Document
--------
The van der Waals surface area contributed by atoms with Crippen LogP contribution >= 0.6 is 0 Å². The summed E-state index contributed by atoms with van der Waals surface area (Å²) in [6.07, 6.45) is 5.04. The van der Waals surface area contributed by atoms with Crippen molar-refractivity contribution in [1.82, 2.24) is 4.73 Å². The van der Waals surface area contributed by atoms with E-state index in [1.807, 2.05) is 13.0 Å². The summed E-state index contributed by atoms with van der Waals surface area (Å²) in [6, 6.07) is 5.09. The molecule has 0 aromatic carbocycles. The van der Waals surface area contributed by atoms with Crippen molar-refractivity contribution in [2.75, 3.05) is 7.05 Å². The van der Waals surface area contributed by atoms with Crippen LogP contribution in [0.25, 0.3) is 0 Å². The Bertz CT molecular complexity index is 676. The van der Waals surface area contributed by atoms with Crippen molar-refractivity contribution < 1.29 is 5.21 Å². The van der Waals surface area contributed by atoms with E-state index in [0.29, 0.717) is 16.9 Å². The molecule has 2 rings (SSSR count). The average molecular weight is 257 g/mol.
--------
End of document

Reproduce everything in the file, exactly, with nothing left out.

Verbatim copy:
The van der Waals surface area contributed by atoms with Crippen LogP contribution >= 0.6 is 0 Å². The summed E-state index contributed by atoms with van der Waals surface area (Å²) in [6.07, 6.45) is 5.04. The van der Waals surface area contributed by atoms with Crippen molar-refractivity contribution in [1.82, 2.24) is 4.73 Å². The van der Waals surface area contributed by atoms with E-state index in [1.807, 2.05) is 13.0 Å². The summed E-state index contributed by atoms with van der Waals surface area (Å²) in [6, 6.07) is 5.09. The molecule has 0 aromatic carbocycles. The van der Waals surface area contributed by atoms with Crippen molar-refractivity contribution in [2.75, 3.05) is 7.05 Å². The van der Waals surface area contributed by atoms with Crippen LogP contribution in [0.25, 0.3) is 0 Å². The Bertz CT molecular complexity index is 676. The van der Waals surface area contributed by atoms with Crippen molar-refractivity contribution < 1.29 is 5.21 Å². The van der Waals surface area contributed by atoms with E-state index in [0.29, 0.717) is 16.9 Å². The molecule has 2 rings (SSSR count). The average molecular weight is 257 g/mol.